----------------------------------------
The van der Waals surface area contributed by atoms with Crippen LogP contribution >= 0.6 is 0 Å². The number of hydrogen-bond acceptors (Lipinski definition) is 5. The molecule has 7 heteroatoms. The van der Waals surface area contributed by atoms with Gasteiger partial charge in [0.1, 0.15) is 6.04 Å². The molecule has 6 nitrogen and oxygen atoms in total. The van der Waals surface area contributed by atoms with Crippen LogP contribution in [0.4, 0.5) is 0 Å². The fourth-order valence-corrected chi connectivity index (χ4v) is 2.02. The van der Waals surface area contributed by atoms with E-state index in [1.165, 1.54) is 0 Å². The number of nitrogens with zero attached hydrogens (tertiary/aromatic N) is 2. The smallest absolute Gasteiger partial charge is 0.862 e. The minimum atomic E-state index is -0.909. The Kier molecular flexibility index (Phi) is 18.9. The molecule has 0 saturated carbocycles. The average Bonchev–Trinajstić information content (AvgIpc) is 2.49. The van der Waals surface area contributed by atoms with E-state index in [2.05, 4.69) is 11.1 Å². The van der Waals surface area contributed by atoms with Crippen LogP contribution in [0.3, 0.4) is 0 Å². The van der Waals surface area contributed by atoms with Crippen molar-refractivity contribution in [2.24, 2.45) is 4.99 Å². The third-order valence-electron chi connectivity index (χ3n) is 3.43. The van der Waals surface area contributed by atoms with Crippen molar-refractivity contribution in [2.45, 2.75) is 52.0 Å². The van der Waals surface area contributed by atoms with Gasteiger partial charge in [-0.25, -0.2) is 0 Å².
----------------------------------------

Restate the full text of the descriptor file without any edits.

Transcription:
The van der Waals surface area contributed by atoms with Crippen LogP contribution >= 0.6 is 0 Å². The number of hydrogen-bond acceptors (Lipinski definition) is 5. The molecule has 7 heteroatoms. The van der Waals surface area contributed by atoms with Gasteiger partial charge in [0.1, 0.15) is 6.04 Å². The molecule has 6 nitrogen and oxygen atoms in total. The van der Waals surface area contributed by atoms with Crippen LogP contribution in [0.4, 0.5) is 0 Å². The fourth-order valence-corrected chi connectivity index (χ4v) is 2.02. The van der Waals surface area contributed by atoms with E-state index in [1.165, 1.54) is 0 Å². The number of nitrogens with zero attached hydrogens (tertiary/aromatic N) is 2. The smallest absolute Gasteiger partial charge is 0.862 e. The minimum atomic E-state index is -0.909. The Kier molecular flexibility index (Phi) is 18.9. The molecule has 0 saturated carbocycles. The average Bonchev–Trinajstić information content (AvgIpc) is 2.49. The van der Waals surface area contributed by atoms with E-state index in [2.05, 4.69) is 11.1 Å². The van der Waals surface area contributed by atoms with Crippen LogP contribution in [0.3, 0.4) is 0 Å². The van der Waals surface area contributed by atoms with Crippen molar-refractivity contribution in [2.24, 2.45) is 4.99 Å². The third-order valence-electron chi connectivity index (χ3n) is 3.43. The van der Waals surface area contributed by atoms with Crippen molar-refractivity contribution in [2.45, 2.75) is 52.0 Å². The van der Waals surface area contributed by atoms with Gasteiger partial charge in [-0.25, -0.2) is 0 Å².